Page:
On Tuesday night, I held vigil with several clergy colleagues at the clergy conference. It was a profound experience, to sit and wait….wait for a person to be executed. To wait and reflect on what forgiveness might look like, repentance, a willingness to move beyond the any initial “relief” vengeance might give. To lean into a deeper space of what being human together might be like.
It was a difficult space. Difficult to hold, to sit in, to digest…
As we sat there, we read so many psalms together. And the psalms gave voice, language, to how we felt. They gave voice to what we could not utter…..
I sat there in that space, feeling the heaviness of waiting. And, as I did, I looked out the window to see a single leaf fall from a tree. This poem came to me. I thought about Mary Oliver’s urging: Pay attention; be astonished; tell about it. And, I thought about how, sometimes, we are called to pay attention to the painful things–spaces we would rather like to avoid. And, when we pay attention to the painful spaces, we are astonished–for different reasons. Astonished by the depth of feeling we experience. Maybe we want to turn our eyes. But we cannot.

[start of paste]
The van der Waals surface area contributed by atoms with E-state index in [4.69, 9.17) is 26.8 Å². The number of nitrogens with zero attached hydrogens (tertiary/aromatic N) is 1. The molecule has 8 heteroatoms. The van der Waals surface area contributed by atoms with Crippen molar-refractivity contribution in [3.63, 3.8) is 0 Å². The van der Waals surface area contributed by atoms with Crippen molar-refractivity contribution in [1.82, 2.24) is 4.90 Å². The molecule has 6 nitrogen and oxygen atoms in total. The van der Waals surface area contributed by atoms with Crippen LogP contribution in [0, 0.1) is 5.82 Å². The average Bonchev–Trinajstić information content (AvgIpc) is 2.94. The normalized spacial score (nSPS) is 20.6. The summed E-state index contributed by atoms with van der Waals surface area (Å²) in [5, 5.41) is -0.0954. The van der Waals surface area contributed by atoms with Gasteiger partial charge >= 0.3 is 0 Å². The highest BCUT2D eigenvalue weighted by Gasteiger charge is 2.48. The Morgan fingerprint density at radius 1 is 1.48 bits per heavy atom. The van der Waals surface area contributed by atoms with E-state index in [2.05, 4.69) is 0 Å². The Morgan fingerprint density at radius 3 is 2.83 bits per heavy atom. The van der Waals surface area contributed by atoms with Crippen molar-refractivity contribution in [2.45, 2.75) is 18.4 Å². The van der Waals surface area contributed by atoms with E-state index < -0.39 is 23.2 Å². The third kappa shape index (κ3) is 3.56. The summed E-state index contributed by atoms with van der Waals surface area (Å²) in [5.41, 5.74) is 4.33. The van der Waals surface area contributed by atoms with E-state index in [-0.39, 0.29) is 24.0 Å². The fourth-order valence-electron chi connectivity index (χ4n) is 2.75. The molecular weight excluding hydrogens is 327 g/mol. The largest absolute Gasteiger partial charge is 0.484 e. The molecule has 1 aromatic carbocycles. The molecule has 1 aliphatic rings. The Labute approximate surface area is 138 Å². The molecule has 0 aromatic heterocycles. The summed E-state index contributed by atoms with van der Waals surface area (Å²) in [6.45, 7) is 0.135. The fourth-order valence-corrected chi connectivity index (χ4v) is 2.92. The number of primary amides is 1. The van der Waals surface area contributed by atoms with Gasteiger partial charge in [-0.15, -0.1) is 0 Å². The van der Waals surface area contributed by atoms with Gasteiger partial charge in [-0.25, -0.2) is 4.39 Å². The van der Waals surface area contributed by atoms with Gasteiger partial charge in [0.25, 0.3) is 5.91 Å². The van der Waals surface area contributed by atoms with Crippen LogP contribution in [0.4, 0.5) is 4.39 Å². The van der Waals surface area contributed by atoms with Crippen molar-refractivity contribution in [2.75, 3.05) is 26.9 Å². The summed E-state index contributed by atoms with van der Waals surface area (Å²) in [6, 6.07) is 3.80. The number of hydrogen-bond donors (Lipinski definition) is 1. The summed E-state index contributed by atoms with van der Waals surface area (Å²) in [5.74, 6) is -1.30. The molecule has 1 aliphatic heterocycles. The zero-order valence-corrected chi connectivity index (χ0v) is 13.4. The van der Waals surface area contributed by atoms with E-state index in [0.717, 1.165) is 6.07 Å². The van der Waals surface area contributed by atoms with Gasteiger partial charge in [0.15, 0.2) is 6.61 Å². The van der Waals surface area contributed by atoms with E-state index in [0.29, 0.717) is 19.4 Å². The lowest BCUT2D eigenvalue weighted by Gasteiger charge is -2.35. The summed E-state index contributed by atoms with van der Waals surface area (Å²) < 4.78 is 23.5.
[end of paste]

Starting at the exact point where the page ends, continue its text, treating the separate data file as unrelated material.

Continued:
To keep vigil is to pay attention, to be mindful. To be mindful of the situation outside of which you are a part as well as the situation inside oneself. To be mindful of the depth of feeling…and that nudging for compassion. Your heart is broken and you discover that you can feel more than you thought possible.
So, I wrote this poem, as I noticed this one leaf fall….it made me wonder–and realize–how much this one leaf matters.
It’s an odd thing to wait for a leaf to fall,
to stand there,
but before standing there, pausing,
but before pausing, something
catching my eye.
I pause and stand there.
This one leaf.
What does it matter?
Who could count all the leaves that fall
They lie everywhere.
But, this one,
this work of beauty–
my eye is caught.
So I stand here
next to this leaf–
This one, fragile and flitting in the breeze,
I stand here
watching this leaf,
trying not to blink,
not wanting to miss that instant
when it falls.